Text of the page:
Keywords: functional shocks, oil price expectations, inflation anchoring, counterfactual analysis
    JEL: C32 E31 Q43
    Date: 2024
  13. By: Srichander Ramaswamy (The South East Asian Central Banks (SEACEN) Research and Training Centre)
    Abstract: The view that cryptocurrencies can be a substitute for fiat currencies in an interconnected and digitised world appears to be gaining some traction. Such views are reinforced by the high fee banks charge on cross-border money transfers and for certain other financial services. The belief that cryptocurrencies will define the future of money is entrenched among millennials, and this belief has been driving up the demand for cryptocurrencies. Stablecoins in this ecosystem has taken on the role of the unit of account for crypto assets and is instrumental in providing liquidity as well as in facilitating trading of crypto assets. To play this role, stablecoins are being extensively used as collateral in crypto transactions with trading platforms holding such collateral in omnibus accounts. The global regulatory community is taking note of this and has expressed concerns that as the market for stablecoins and cryptocurrencies grow, potential risks to the broader financial system from runs on stablecoins can be damaging. This paper reviews these developments and provides some suggestions for policy drawing on the regulatory debates and initiatives from standard setters to address the risks identified.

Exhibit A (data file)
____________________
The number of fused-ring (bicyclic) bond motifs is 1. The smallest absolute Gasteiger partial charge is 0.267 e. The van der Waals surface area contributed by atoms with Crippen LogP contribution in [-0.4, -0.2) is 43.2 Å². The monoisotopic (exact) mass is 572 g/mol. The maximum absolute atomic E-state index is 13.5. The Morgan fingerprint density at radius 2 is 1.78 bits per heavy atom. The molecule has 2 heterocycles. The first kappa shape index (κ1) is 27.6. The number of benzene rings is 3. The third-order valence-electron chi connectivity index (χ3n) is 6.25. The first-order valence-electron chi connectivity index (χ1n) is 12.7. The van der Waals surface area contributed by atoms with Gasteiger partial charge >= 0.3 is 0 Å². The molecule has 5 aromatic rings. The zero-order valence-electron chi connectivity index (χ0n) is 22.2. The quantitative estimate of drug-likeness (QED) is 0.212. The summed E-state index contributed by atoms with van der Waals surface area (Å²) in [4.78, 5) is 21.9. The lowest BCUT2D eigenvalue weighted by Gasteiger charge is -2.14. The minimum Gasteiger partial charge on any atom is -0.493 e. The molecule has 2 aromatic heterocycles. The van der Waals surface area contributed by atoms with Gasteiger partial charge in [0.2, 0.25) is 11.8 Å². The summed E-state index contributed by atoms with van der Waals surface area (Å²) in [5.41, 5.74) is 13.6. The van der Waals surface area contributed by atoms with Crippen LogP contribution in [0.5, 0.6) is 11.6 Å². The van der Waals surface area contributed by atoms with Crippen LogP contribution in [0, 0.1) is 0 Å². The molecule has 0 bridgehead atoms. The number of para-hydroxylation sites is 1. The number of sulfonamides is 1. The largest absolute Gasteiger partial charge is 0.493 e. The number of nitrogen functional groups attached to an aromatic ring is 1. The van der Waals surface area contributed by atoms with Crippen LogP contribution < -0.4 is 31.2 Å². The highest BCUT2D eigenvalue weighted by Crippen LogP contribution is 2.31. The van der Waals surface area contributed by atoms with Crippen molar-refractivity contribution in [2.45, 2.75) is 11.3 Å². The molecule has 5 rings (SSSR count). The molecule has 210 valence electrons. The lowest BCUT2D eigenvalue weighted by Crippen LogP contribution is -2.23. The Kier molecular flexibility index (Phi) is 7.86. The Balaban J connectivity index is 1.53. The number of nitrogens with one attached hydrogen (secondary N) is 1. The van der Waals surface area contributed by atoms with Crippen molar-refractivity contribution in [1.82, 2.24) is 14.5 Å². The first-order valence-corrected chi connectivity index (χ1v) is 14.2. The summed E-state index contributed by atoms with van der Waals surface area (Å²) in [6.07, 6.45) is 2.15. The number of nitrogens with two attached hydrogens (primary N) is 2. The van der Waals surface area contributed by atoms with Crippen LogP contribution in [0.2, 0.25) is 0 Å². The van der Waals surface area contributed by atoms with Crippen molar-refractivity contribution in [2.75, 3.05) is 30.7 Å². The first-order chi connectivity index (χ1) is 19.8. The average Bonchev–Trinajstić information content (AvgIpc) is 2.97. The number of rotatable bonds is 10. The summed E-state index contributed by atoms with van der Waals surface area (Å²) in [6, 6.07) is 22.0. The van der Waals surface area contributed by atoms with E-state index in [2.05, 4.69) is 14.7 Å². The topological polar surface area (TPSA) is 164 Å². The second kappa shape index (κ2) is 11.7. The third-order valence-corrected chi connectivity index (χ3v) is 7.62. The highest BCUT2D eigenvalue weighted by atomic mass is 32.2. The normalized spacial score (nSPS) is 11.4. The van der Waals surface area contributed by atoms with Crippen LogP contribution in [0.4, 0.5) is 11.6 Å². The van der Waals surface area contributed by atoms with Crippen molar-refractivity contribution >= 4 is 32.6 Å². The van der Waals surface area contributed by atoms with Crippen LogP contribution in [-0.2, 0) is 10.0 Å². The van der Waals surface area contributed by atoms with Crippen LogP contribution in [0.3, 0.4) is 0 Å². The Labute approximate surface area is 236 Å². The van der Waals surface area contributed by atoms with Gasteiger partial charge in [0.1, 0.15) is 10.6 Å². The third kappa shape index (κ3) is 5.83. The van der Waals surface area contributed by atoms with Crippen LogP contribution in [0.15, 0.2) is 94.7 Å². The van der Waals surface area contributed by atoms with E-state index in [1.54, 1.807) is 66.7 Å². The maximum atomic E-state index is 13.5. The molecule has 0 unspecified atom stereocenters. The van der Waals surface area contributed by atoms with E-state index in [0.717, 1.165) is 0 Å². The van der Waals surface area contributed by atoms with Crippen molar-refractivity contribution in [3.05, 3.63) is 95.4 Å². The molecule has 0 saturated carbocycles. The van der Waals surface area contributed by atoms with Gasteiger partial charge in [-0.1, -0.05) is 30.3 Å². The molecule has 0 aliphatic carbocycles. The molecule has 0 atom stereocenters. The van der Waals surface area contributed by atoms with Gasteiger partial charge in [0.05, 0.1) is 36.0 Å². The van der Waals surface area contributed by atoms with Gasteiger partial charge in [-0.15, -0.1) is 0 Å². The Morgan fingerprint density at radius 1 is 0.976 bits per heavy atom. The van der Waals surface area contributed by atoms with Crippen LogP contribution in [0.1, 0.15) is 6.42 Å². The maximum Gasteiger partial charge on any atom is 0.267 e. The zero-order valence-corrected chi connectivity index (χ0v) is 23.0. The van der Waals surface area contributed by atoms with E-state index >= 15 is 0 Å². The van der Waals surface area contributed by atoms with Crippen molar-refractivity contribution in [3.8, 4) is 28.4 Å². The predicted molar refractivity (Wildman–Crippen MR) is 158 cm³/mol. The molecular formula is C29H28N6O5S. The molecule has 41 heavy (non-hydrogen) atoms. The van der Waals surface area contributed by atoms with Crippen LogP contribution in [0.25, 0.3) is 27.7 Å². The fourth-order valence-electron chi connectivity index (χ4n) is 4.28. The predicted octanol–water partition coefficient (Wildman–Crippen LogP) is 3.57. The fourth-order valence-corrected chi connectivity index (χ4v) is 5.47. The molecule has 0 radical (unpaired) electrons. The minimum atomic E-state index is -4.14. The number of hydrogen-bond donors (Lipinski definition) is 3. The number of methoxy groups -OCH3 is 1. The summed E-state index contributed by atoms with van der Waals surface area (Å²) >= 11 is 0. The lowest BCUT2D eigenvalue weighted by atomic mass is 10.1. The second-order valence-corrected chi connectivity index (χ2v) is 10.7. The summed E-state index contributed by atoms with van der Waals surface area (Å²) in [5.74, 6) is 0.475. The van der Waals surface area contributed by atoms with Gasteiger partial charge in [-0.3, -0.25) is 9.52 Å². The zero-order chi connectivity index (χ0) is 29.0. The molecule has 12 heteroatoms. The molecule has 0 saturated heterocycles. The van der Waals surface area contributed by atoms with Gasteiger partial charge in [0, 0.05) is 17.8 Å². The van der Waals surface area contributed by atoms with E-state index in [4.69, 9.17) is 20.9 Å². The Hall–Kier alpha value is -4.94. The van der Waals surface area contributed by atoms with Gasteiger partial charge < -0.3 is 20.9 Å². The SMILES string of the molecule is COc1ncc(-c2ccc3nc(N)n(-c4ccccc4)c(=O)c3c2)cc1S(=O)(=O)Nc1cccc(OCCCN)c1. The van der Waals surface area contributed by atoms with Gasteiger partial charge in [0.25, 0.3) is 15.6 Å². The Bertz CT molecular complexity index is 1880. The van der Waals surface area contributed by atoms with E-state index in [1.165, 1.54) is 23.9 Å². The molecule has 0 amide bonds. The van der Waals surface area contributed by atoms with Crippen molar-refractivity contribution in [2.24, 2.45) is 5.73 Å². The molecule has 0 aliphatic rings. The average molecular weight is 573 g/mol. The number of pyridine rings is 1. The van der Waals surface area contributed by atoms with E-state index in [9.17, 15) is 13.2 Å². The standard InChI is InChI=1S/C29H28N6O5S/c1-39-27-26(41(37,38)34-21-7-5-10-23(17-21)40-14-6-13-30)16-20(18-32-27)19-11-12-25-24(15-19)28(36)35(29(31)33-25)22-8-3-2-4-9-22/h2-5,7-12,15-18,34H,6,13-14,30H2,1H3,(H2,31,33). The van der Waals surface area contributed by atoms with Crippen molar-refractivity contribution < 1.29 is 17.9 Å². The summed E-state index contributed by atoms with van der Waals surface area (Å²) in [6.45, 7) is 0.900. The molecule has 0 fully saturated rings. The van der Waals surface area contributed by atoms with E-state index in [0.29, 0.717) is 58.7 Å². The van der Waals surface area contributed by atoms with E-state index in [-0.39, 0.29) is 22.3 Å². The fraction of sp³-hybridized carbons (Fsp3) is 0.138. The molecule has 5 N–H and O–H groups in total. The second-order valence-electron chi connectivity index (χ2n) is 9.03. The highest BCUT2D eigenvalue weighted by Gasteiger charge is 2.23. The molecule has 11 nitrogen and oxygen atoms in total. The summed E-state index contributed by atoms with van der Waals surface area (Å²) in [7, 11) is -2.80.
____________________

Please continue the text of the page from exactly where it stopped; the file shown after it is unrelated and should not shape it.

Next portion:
Keywords: Central banks, collateral, cryptocurrencies, financial stability, regulation, stablecoins
    JEL: E42 E58 G21 G23 G28
    Date: 2024–04
  14. By: Morteza Ghomi (Banco de España); Samuel Hurtado (Banco de España); José Manuel Montero (Banco de España)